My Brain AVM Story: “Confront Me If I Don’t Ask For Help”

The title of this post is from a movie called “28 Days”. Sandra Bullock, sentenced to 28 days in an alcohol rehabilitation centre after causing a car accident at her sister’s wedding, is forced to wear a sign saying “Confront Me if I Don’t Ask for Help” on a sign around her neck as penance for breaking the rules. There were days after my brain AVM surgery and the stroke when I probably should have worn a similar sign.

I had a very hard time learning to ask for help after the stroke. And an even harder time learning to accept it.

“I’m Fine. Thank You, Though.”

The word “help” hadn’t come easily for me for a long time. I’d always been fairly private about my affairs, and I’d already lived on my own for a year in university before moving out to BC. I was used to making my own decisions and coming up with my own plans for handling my problems. However, after my brain AVM surgery and stroke, for a couple of years, I was much more dependent on people than I liked. I didn’t have a driver’s license anymore, and in my small town there was no public transportation, so I was basically reliant on my father or taxis for transportation. I got tired extremely quickly, and had trouble doing even the most basic things without assistance. We won’t even get into the limitations imposed on me when I used my wheelchair in public.

When I was recovered enough to move out on my own, I was close enough to town to walk when the weather was nice and the sidewalks were clear (in winter, snow and ice still sometimes make walking unsafe for me). However, even on good walking days, I usually take a cab if I’ve been shopping and have groceries to carry. I can carry a week’s worth of groceries in plastic bags with the handles over my wrist on my good arm, roll a 12-can case of pop up my body and carry it under my elbow on my weak arm, and still get into my apartment, but I can’t pull that off for any sort of distance; sometimes walking home is out of the question.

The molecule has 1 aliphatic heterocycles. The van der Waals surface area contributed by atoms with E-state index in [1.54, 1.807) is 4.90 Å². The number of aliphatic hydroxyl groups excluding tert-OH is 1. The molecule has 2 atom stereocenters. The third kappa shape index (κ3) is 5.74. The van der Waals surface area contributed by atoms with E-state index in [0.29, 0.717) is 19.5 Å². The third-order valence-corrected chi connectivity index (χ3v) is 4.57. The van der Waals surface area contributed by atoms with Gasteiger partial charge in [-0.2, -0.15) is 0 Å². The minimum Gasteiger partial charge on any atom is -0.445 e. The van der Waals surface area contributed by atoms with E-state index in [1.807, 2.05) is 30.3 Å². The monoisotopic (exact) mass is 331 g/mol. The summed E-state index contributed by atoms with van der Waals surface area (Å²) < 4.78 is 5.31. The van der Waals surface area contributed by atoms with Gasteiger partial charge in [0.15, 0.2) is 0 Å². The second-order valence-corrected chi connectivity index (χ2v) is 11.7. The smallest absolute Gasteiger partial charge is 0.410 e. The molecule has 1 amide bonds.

Watching me carry that many groceries even the short distance from the cab to my apartment building makes the cab drivers, who all know me by now, awfully nervous. So much so that some of them, while they respected my refusal of their offer to help for a while, don’t listen anymore; they’re up and grabbing my bags before I have a chance to object. (Note: There are *very* few people from whom I’ll put up with that sort of thing. There’s only one cab company in town and the drivers see me enough to know when I say, “I’m fine, I just need to get organized” as I drop three things on the ground, I’m probably just brave-facing it and bull-shitting them a bit…so some of them just stopped paying attention to me. It’s actually kind of refreshing when people are willing to call me on unreasonable behaviour in this way.)

“She *Can* be Taught!”

So…it’s taken me a long time to learn that asking for help, or accepting help when it’s offered, is not a sign of weakness or dependency. One of my friends brain avm   says, when I’ve gotten too  stubborn about doing things  “on my own”: “I *know* that  you’re fine doing it by  yourself. But won’t it be easier  if you just let me help?” I think  it’s to my credit that I snarl at  them a little less than I used to  after hearing that.

Nick (name changed) was actually the first  person who brought this issue  up with me. We’d both been  away from Ottawa Rehab Centre for the weekend for visits with family, and we’d both gone to the Chapters book store in the area. I talked about how I’d tried really hard to do as much as I could on my own, even though it was harder to reach the higher shelves in my wheelchair. Nick said had shrugged and said that he’d asked for help when he needed it, and had much more energy to enjoy the book and the time with his family.

Man, I hated it when Nick was right.